I would say it was accurate in a technical sense - they are redirecting
packets (labelled as destined for a specified webserver) to their own
box - and then holding a conversation with my browser in which they
pretend to be the target web server - at least to the extent of getting
a cookie. I would consider this a classic man-in-the-middle attack.
if it is RIPa unlawful interception is another matter - and I suspect it
isn't. They seem to be going to great lengths to avoid "making some or
all of the contents of the communication available, while being
transmitted, to a person other than the sender or intended recipient of
The article mentions that the ISP is making the data available to the
phorm "box" though, so it is possible that, if the court applies the
"person behind the machine" criteria that have been (mis)applied in some
online pornography cases, then it is *still* BT rather than phorm that
have performed the interception.
> By the way, what "damage" is done, if your browsing command is thrown
> away as soon as it's been translated into one of their categories?
the same as would be done if they chose to let themselves into my house
and take a look around while I wasn't there. the fact that they then see
a "phorm not welcome here!" sign and leave doesn't alter the fact they
decided to let themselves in in the first place.
> Or do you consider it interception that they say to themselves "guess
> what, Dave seems to be interested in ipods".
They claim not to get that far - however, I suppose one positive
benefit might be that more sites find reason to install https
I suspect that "this http page is about ipods" is sufficiently
specific to qualify as "some or all of the contents"; I would also
suspect that it doesn't matter though, given the box doesn't actually
come out and say that at any point but (presumably) just updates your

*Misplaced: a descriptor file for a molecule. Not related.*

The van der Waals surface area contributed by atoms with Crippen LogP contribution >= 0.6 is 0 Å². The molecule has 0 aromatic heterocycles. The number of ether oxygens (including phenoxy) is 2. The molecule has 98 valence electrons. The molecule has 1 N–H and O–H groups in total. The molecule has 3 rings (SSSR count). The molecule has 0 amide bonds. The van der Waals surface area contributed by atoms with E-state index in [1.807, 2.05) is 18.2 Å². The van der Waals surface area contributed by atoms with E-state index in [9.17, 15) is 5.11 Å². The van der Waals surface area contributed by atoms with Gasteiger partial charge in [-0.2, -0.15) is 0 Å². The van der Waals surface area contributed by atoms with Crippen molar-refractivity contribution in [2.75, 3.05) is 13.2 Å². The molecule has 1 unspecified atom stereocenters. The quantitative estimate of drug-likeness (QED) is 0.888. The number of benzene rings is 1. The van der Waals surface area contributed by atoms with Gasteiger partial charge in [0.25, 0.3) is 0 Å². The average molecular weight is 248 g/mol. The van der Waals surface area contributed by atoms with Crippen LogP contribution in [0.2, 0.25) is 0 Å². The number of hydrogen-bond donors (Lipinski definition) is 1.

local cookie until it is modifying a page from a partner site, at which
point it also reads the cookie for purposes of targeted advertising.
>>> This is another key issue. Are the ISP exempt anyway because it's
>>> part of the way they deliver the service (of shipping port 80
>>> packets around), or might they be exempt because there's no
>>> relevant "making available" to a relevant "person".
>> I would suspect the latter. It would be massively difficult to
>> describe data mining and substitution based on content as being
>> part of the normal operation of a packet-shifting service,
> It would certainly clear the air if we could establish whether or not
> this was their 'defence'.
I would assume revealing your defences before you are attacked is as
poor a tactic in law as it would be in war games... The best weapon is
one you never have to reveal, as uncertainty is as good a deterrent as
any (and a lot better than most).
>> and also as being compatible with the "mere conduit" defences many
>> seem to raise when the Four Horsemen are waved in parliament by
>> publicity see... I mean concerned individuals.
> They are still being a mere conduit for the majority of the content.
I would argue that *all* traffic is being inspected, even if only a
small amount is modified. It can't be a defence to say "But we don't
look at the bits, we just push them down the tubes" if you DO look at
the bits. Or could they get away with "ok, so we DO look at the bits,
but only for marketing purposes, and we deliberately don't remember what
> I wonder if mere conduit status is something like virginity where if
> you lose it once, it's gone for ever; or if it's a defence against
> liability for specific pieces of data (eg specific web pages). As all
> the web pages that are being 'modified' are from customers of
> theirs, perhaps the contract says that the customer won't sue them as
> a result of the modification.
I know they don't have that in their T&C right now. I suspect it might
be highly dubious if you could retroactively give yourself permission to
do whatever is profitable by changing your T&C to suit. Regardless
though, I would be surprised if the conduit defence still works if you
look at (but usually don't modify) the bits you shift.
> I just tried it again, and it won't switch on, or leave me a cookie.
> Maybe my earlier experience was one of those mysterious glitches?
Its possible they have disabled it due to too many Reg readers and
UKCrypto readers going and clicking stuff - or it was another of those
inadequately specific masks retroactively repaired that we discussed
>> It might be interesting to see what happens if you perform a
>> paper-based opt-out - write a lawyergram to the ISP along the lines
>> of "I do not authorize and have not authorized the inspection or
>> modification of my internet traffic for the purposes of targeted
>> advertising and will consider any such action interception for the
>> purposes of the RIP act 2000" and see what they decide to do to
>> opt you out :)
> They might write back and say "we don't [consider it Interception]
> and we've told you the webpage to use to opt out".
They might, yes. However, I don't know many lawyers who would be happy
about something like that going out on paper before it was tested in